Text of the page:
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Caetano Veloso: NYT's Op-Ed

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Friday October 26, 2018

From The New York Times

Caetano Veloso: Dark Times Are Coming for My Country
By: Caetano Veloso

In the late 1960s, the military dictatorship in Brazil arrested and imprisoned many artists and intellectuals for their political beliefs. I was one of them. The militarists are back.

“Brazil is not for beginners,” Antonio Carlos Jobim used to say. Mr. Jobim, who wrote “The Girl From Ipanema,” was one of Brazil’s most important musicians, one whom we can thank for the fact that music lovers everywhere have to think twice before pigeonholing Brazilian pop as “world music.”

When I told an American friend about the maestro’s line, he retorted, “No country is.” My American friend had a point. In some ways, perhaps Brazil isn’t so special.

Right now, my country is proving it’s a nation among others. Like other countries around the world, Brazil is facing a threat from the far right, a storm of populist conservatism. Our new political phenomenon, Jair Bolsonaro, who is expected to win the presidential election on Sunday, is a former army captain who admires Donald Trump but seems more like Rodrigo Duterte, the Philippines’ strongman. Mr. Bolsonaro champions the unrestricted sale of firearms, proposes a presumption of self-defense if a policeman kills a “suspect” and declares that a dead son is preferable to a gay one.

[…] Many artists, musicians, filmmakers and thinkers saw themselves in an environment where reactionary ideologues, who — through books, websites and news articles — have been denigrating any attempt to overcome inequality by linking socially progressive policies to a Venezuelan-type of nightmare, generating fear that minorities’ rights will erode religious and moral principles, or simply by indoctrinating people in brutality through the systematic use of derogatory language. The rise of Mr. Bolsonaro as a mythical figure fulfills the expectations created by that kind of intellectual attack. It’s not an exchange of arguments: Those who don’t believe in democracy work in insidious ways.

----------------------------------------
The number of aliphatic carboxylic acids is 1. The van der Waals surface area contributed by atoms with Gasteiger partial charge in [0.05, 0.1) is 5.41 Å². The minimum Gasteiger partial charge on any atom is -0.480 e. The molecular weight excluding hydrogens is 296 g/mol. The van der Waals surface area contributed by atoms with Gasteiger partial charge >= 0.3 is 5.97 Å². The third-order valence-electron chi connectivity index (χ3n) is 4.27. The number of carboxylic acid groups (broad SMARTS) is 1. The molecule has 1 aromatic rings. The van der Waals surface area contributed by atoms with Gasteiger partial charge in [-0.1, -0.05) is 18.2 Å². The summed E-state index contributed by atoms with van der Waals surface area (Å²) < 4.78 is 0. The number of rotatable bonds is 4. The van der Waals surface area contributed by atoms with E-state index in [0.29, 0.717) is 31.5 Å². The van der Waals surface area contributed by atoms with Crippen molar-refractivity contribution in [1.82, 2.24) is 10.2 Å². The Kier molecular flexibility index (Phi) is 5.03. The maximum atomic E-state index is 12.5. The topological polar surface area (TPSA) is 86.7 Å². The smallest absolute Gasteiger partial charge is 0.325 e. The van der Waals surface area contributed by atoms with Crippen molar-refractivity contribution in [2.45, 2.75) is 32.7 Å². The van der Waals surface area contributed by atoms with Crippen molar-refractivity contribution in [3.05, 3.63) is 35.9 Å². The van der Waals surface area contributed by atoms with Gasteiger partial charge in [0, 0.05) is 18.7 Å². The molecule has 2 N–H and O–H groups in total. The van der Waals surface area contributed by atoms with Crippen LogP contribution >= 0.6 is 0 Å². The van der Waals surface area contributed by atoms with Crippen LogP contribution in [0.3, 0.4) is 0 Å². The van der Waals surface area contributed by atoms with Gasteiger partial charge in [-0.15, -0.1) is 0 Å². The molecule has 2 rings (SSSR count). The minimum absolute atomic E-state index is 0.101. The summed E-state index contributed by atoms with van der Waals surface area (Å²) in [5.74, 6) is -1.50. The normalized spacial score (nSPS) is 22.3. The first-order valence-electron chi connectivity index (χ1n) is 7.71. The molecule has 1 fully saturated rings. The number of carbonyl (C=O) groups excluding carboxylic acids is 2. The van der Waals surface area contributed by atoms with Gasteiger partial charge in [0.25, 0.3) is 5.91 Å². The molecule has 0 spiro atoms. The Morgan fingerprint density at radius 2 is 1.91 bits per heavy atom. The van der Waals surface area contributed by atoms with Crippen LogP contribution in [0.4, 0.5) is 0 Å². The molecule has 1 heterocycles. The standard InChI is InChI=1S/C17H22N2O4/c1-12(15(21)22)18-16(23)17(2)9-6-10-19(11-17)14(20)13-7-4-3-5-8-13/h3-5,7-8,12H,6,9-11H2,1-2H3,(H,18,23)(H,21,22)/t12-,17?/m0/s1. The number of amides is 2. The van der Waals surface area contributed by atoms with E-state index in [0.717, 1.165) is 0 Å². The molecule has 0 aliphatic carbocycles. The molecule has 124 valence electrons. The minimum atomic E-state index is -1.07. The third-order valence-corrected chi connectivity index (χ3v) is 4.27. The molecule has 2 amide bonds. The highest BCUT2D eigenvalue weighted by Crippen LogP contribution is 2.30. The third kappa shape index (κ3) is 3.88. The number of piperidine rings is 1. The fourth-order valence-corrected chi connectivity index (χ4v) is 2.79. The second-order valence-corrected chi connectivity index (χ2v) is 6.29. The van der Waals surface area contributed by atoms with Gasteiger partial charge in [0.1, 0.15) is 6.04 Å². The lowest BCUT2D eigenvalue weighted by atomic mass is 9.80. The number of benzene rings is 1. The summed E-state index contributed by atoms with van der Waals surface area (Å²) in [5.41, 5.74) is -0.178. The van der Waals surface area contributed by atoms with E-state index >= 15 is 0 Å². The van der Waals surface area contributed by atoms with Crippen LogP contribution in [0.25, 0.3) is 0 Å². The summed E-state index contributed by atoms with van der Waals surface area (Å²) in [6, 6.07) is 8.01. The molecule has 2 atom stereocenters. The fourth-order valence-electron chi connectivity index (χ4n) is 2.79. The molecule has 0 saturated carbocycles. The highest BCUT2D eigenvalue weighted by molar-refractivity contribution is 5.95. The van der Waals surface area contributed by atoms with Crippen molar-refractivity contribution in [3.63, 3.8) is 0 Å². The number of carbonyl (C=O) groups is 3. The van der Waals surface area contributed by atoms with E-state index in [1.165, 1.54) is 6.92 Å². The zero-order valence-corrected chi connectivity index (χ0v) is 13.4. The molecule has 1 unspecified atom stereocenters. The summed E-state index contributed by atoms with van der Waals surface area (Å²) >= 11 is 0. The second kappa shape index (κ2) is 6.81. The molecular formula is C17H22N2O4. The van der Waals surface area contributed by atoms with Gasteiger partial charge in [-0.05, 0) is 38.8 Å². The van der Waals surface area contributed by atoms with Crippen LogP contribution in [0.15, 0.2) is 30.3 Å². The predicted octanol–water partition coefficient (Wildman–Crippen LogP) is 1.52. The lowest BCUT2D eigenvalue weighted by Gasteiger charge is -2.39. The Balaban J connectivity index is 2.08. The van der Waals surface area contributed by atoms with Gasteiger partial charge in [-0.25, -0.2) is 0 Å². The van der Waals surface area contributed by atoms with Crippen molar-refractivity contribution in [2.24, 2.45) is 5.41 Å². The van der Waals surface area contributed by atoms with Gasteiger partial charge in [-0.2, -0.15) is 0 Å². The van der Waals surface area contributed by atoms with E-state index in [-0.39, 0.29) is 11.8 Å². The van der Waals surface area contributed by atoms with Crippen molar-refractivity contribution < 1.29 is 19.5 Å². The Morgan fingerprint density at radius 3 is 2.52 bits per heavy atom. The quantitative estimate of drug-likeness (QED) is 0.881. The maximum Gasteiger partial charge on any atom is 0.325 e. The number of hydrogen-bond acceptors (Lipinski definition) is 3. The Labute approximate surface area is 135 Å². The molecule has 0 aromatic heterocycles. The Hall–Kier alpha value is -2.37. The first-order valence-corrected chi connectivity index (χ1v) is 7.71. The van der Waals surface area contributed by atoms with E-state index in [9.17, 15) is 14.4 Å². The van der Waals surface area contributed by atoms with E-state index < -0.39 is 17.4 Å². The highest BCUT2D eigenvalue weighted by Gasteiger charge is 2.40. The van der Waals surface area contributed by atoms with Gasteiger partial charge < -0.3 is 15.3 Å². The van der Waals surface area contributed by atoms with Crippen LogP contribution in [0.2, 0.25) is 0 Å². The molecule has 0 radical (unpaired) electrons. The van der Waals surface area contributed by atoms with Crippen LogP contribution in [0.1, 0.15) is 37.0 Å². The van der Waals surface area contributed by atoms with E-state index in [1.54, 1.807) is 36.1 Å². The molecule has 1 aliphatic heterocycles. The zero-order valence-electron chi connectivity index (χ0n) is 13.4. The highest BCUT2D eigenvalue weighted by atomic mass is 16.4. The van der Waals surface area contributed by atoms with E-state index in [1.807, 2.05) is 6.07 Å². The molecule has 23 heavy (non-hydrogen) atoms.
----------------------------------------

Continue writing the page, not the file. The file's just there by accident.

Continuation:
The major news outlets have tended to minimize the dangers, working in fact for Mr. Bolsonaro by describing the situation as a confrontation between two extremes: the Workers’ Party potentially leading us to a Communist authoritarian regime, while Mr. Bolsonaro would fight corruption and make the economy market friendly. Many in the mainstream press willfully ignore the fact that Mr. da Silva respected the democratic rules and that Mr. Bolsonaro has repeatedly defended the military dictatorship of the 1960s and ’70s. In fact, in August 2016, while casting his vote to impeach Ms. Rousseff, Mr. Bolsonaro made a public show of dedicating his action to Carlos Alberto Brilhante Ustra, who ran a torture center in the 1970s.

As a public figure in Brazil, I have a duty to try to clarify these facts. I am an old man now, but I was young in the ’60s and ’70s, and I remember. So I have to speak out.

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